Why do you suppose Honda gets off with the crummy warranty it gives on its vehicles? Because given the choice between a reliable car with no warranty and an unreliable one with a warranty, the rational consumer will minimize his/her costs by picking the reliable car. So Honda outsells Kia despite the huge warranty difference.

    Since the ultimate subject is the BMW 7 series, I want to add that my old E32 750 is reasonably reliable for its age and complexity. By the 6th year of production the bugs were pretty much gone. If it was totalled in an accident I would buy another. A used E38 should be solid as a rock. I would not hesitate to buy one without a warranty. And why buy a BMW over a Lexus? Because the former is a driving machine and the latter is not. The Bimmer is a better toy.
  • bmwsellerbmwseller Posts: 200
    I like the CPO 7-series option. Be aware however that the CPO warranty is not the same as the new car warranty. Get the details so you don't have any surprise. Certainly, you can spend less and get a car with a better frequency of repair number but each car will have it's own service history and everyone doesn't have big problems with 7's. Besides that big grin that a 'bimmer gives you is worth something, right?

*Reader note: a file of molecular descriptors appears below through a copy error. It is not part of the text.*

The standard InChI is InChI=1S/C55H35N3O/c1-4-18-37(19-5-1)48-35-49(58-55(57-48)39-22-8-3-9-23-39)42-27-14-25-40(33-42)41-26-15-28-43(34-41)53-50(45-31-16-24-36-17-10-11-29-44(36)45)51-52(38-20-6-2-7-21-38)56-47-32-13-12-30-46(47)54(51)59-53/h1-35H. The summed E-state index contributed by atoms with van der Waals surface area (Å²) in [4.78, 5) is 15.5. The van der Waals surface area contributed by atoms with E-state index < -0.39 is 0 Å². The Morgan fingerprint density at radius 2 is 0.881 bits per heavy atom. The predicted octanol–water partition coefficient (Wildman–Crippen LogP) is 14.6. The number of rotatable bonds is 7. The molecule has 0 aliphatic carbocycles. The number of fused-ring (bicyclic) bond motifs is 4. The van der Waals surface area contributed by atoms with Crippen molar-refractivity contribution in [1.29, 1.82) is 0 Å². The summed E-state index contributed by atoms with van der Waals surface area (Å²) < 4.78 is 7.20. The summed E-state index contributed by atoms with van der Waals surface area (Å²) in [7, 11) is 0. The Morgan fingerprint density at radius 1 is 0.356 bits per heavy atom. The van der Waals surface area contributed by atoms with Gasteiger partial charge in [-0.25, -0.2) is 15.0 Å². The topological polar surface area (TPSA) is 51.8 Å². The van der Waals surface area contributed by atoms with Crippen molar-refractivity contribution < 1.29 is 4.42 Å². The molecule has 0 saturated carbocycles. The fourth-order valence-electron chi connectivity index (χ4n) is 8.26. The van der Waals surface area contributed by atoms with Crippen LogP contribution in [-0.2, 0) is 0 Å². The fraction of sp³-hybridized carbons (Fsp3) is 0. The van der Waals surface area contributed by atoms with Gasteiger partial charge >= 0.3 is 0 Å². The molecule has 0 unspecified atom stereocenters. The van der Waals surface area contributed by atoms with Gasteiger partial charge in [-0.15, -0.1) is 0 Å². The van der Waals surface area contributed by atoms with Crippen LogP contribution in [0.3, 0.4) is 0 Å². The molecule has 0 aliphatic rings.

As far as service goes, our center and I would guess that the majority of the others around the country have scheduled loaner cars available and pick-up and delivery service. You can't beat that for convenience and then you don't have to be driving your honda around wishing that you'd gotten your very own "Ultimate Driving Machine".